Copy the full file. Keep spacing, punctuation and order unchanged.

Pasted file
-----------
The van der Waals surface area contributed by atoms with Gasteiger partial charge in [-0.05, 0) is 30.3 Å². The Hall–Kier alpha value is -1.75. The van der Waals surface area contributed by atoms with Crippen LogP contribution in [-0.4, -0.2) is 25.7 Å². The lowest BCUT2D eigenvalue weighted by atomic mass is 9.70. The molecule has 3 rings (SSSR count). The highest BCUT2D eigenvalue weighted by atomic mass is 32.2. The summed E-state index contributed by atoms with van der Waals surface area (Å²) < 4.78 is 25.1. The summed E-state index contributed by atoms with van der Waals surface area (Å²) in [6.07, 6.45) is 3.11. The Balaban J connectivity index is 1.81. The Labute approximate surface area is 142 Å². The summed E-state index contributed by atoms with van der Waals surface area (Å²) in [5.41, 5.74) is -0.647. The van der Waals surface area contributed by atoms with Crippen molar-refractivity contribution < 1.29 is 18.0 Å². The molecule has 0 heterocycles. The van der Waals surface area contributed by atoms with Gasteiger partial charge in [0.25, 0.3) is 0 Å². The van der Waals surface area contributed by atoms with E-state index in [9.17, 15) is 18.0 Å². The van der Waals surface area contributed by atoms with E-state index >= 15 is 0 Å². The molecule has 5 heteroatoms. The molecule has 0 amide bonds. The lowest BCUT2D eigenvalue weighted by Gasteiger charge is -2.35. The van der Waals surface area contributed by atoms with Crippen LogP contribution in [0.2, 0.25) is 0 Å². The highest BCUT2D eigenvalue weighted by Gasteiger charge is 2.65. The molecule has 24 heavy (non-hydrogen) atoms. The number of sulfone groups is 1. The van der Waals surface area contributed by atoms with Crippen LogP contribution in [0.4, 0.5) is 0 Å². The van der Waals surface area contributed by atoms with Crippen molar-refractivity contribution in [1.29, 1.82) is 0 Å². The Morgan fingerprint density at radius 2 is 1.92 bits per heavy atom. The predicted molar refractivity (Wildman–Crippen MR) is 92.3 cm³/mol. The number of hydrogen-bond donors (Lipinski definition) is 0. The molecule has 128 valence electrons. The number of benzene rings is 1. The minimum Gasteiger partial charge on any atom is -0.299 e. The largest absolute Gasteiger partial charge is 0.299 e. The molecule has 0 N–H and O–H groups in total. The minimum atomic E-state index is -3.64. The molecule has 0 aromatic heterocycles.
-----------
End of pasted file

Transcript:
The van der Waals surface area contributed by atoms with Gasteiger partial charge in [-0.05, 0) is 30.3 Å². The Hall–Kier alpha value is -1.75. The van der Waals surface area contributed by atoms with Crippen LogP contribution in [-0.4, -0.2) is 25.7 Å². The lowest BCUT2D eigenvalue weighted by atomic mass is 9.70. The molecule has 3 rings (SSSR count). The highest BCUT2D eigenvalue weighted by atomic mass is 32.2. The summed E-state index contributed by atoms with van der Waals surface area (Å²) < 4.78 is 25.1. The summed E-state index contributed by atoms with van der Waals surface area (Å²) in [6.07, 6.45) is 3.11. The Balaban J connectivity index is 1.81. The Labute approximate surface area is 142 Å². The summed E-state index contributed by atoms with van der Waals surface area (Å²) in [5.41, 5.74) is -0.647. The van der Waals surface area contributed by atoms with Crippen molar-refractivity contribution < 1.29 is 18.0 Å². The molecule has 0 heterocycles. The van der Waals surface area contributed by atoms with Gasteiger partial charge in [0.25, 0.3) is 0 Å². The van der Waals surface area contributed by atoms with E-state index in [9.17, 15) is 18.0 Å². The van der Waals surface area contributed by atoms with E-state index >= 15 is 0 Å². The molecule has 5 heteroatoms. The molecule has 0 amide bonds. The lowest BCUT2D eigenvalue weighted by Gasteiger charge is -2.35. The van der Waals surface area contributed by atoms with Crippen LogP contribution in [0.2, 0.25) is 0 Å². The highest BCUT2D eigenvalue weighted by Gasteiger charge is 2.65. The molecule has 24 heavy (non-hydrogen) atoms. The number of sulfone groups is 1. The van der Waals surface area contributed by atoms with Crippen LogP contribution in [0.4, 0.5) is 0 Å². The van der Waals surface area contributed by atoms with Crippen molar-refractivity contribution in [1.29, 1.82) is 0 Å². The Morgan fingerprint density at radius 2 is 1.92 bits per heavy atom. The predicted molar refractivity (Wildman–Crippen MR) is 92.3 cm³/mol. The number of hydrogen-bond donors (Lipinski definition) is 0. The molecule has 128 valence electrons. The number of benzene rings is 1. The minimum Gasteiger partial charge on any atom is -0.299 e. The largest absolute Gasteiger partial charge is 0.299 e. The molecule has 0 N–H and O–H groups in total. The minimum atomic E-state index is -3.64. The molecule has 0 aromatic heterocycles.